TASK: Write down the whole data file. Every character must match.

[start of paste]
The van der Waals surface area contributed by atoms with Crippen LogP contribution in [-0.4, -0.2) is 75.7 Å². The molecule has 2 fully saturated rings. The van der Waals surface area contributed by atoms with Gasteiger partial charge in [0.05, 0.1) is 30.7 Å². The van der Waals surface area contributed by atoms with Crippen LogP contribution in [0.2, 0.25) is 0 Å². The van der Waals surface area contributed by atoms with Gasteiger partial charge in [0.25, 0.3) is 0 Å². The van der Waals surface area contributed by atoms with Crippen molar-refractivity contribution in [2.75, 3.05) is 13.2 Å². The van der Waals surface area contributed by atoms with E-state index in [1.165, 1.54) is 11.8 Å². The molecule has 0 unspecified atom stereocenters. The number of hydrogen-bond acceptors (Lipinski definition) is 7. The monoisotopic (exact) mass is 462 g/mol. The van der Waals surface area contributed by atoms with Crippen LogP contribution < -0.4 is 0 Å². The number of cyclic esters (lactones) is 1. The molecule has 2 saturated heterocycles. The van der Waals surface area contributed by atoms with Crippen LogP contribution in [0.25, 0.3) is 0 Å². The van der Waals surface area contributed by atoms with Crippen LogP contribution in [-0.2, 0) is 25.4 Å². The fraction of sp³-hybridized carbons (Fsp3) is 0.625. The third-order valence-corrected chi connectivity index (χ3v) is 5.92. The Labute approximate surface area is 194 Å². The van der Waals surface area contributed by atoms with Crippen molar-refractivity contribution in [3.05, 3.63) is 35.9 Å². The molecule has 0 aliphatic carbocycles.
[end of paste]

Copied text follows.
The van der Waals surface area contributed by atoms with Crippen LogP contribution in [-0.4, -0.2) is 75.7 Å². The molecule has 2 fully saturated rings. The van der Waals surface area contributed by atoms with Gasteiger partial charge in [0.05, 0.1) is 30.7 Å². The van der Waals surface area contributed by atoms with Crippen LogP contribution in [0.2, 0.25) is 0 Å². The van der Waals surface area contributed by atoms with Gasteiger partial charge in [0.25, 0.3) is 0 Å². The van der Waals surface area contributed by atoms with Crippen molar-refractivity contribution in [2.75, 3.05) is 13.2 Å². The van der Waals surface area contributed by atoms with E-state index in [1.165, 1.54) is 11.8 Å². The molecule has 0 unspecified atom stereocenters. The number of hydrogen-bond acceptors (Lipinski definition) is 7. The monoisotopic (exact) mass is 462 g/mol. The van der Waals surface area contributed by atoms with Crippen LogP contribution < -0.4 is 0 Å². The number of cyclic esters (lactones) is 1. The molecule has 2 saturated heterocycles. The van der Waals surface area contributed by atoms with Crippen LogP contribution in [0.25, 0.3) is 0 Å². The van der Waals surface area contributed by atoms with Crippen LogP contribution in [-0.2, 0) is 25.4 Å². The fraction of sp³-hybridized carbons (Fsp3) is 0.625. The third-order valence-corrected chi connectivity index (χ3v) is 5.92. The Labute approximate surface area is 194 Å². The van der Waals surface area contributed by atoms with Crippen molar-refractivity contribution in [3.05, 3.63) is 35.9 Å². The molecule has 0 aliphatic carbocycles.